The Massive Impact of Your Takeout Coffee Cup

by Jodi Helmer

Published: 8/14/19, Last updated: 12/11/20

Editorial Note: The 2020 coronavirus pandemic led to food safety concerns about the use of reusable containers, including coffee cups and shopping bags, increasing the use of single-use plastics around the country. Read our update on the conversation, including a widespread pulling back of single-use plastic bans and research showing that reusables do not present a danger when it comes to virus transmission.

The next time you order a vanilla latte to go, consider this: We use an estimated 16 billion disposable coffee cups each year. The single-use cups (along with lids, sleeves and stir sticks) are often made with hard-to-recycle materials like Styrofoam, polyethylene or polypropylene that are sent straight to the landfill.

Concerns over single-use plastics led several coffee companies to swap out their cups or introduce new innovations but is it enough to combat the waste created by our addiction to both caffeine and convenience?

The Problem with Disposable Coffee Cups

Styrofoam has long been the go-to choice for coffee cups because the inexpensive material retains heat, according to Martin Mulvihill Ph.D., chemist and co-founder of Safer Made, a mission-driven venture capital firm. But all polystyrene products, including Styrofoam, are made from synthetic resins, polyesters and plastics that take more than a million years to decompose in the landfill.

Companies are Ditching Styrofoam Cups

Dunkin’ Donuts announced that it would completely eliminate polystyrene cups in its stores by 2020, replacing them with double-walled paper cups made from Sustainable Forestry Initiative-certified paperboard. The coffee chain has already started rolling out the new cups in some of its stores. Starbucks has been using paper cups made with 10 percent recycled content since 2006 and plans to double the recycled content, recyclability, compostability and reusability of its cups in the next three years. Stumptown also uses cups made from recyclable materials in all of its locations.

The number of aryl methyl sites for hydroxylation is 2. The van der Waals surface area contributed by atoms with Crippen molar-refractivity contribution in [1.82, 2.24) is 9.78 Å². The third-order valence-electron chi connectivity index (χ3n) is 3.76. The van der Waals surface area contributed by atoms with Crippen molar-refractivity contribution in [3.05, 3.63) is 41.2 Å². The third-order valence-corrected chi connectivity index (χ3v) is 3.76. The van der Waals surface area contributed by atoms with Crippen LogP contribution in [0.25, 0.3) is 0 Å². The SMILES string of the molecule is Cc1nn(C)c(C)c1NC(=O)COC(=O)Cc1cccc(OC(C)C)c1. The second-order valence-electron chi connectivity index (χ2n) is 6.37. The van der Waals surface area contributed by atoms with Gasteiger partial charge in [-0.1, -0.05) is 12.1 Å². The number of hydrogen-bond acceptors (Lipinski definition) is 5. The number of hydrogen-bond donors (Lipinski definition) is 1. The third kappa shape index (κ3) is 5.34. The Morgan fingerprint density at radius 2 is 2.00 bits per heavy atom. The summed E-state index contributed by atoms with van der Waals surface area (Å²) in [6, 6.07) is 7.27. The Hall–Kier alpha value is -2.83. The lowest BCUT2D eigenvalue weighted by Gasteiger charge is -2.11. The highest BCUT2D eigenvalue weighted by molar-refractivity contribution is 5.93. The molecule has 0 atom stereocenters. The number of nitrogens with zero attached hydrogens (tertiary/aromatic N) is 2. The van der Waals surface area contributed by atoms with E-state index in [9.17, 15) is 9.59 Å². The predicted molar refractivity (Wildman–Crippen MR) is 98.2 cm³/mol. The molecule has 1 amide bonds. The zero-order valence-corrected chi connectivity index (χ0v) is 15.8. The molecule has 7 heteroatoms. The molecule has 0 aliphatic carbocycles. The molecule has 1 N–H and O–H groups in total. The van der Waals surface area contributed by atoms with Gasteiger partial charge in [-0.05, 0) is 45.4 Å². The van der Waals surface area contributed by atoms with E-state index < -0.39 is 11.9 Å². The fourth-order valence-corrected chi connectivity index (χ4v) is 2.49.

Your Paper Coffee Cup Cannot Be Recycled

Paper cups might seem like a better option but, on its own, paper cannot hold liquid so baristas pour coffee into cups lined with polyethylene, a plastic that functions as a moisture barrier. The lining must be separated from the cup before the paper portion can be recycled, explains Rachel A. Meidl PhD, a fellow in Energy and Environment in the Center for Energy Studies at Rice University.

Tips for Being a Better Recycler

“The process is both complex and expensive [so] the cups are routed to landfills or incinerators for final disposal,” Meidl says. “When people erroneously place the coffee cups into their recycling bins, it contaminates the higher value plastic that can be recycled.”

Although a report by Clean Water Action found that manufacturing conventional polystyrene products used less energy and water than paper or cornstarch alternatives, the single-use plastic is ubiquitous in landfills where it takes thousands of years to decompose, contaminates soil and water and pose hazards to wildlife. Coffee and other hot liquids can cause styrene to leach from cups; the chemical has been linked to a host of health problems from impaired concentration and nervous system effects to cancer.

Meidl notes that technology exists to recycle polystyrene foam — though many curbside programs do not accept it in their systems — while “paper cups are notoriously difficult to recycle due to the plastic lining.”

Your Plastic Iced Coffee Cup is an Environmental Menace

The plastic cups used for iced drinks are also problematic. Most are made from polypropylene (#5 plastic) that is not accepted in many curbside recycling programs. Spill the Beans in San Diego is one of the coffee shops serving iced drinks in cups made from polyethylene terephthalate (PET) that is recyclable (though recycling rates for PET is less than 30 percent).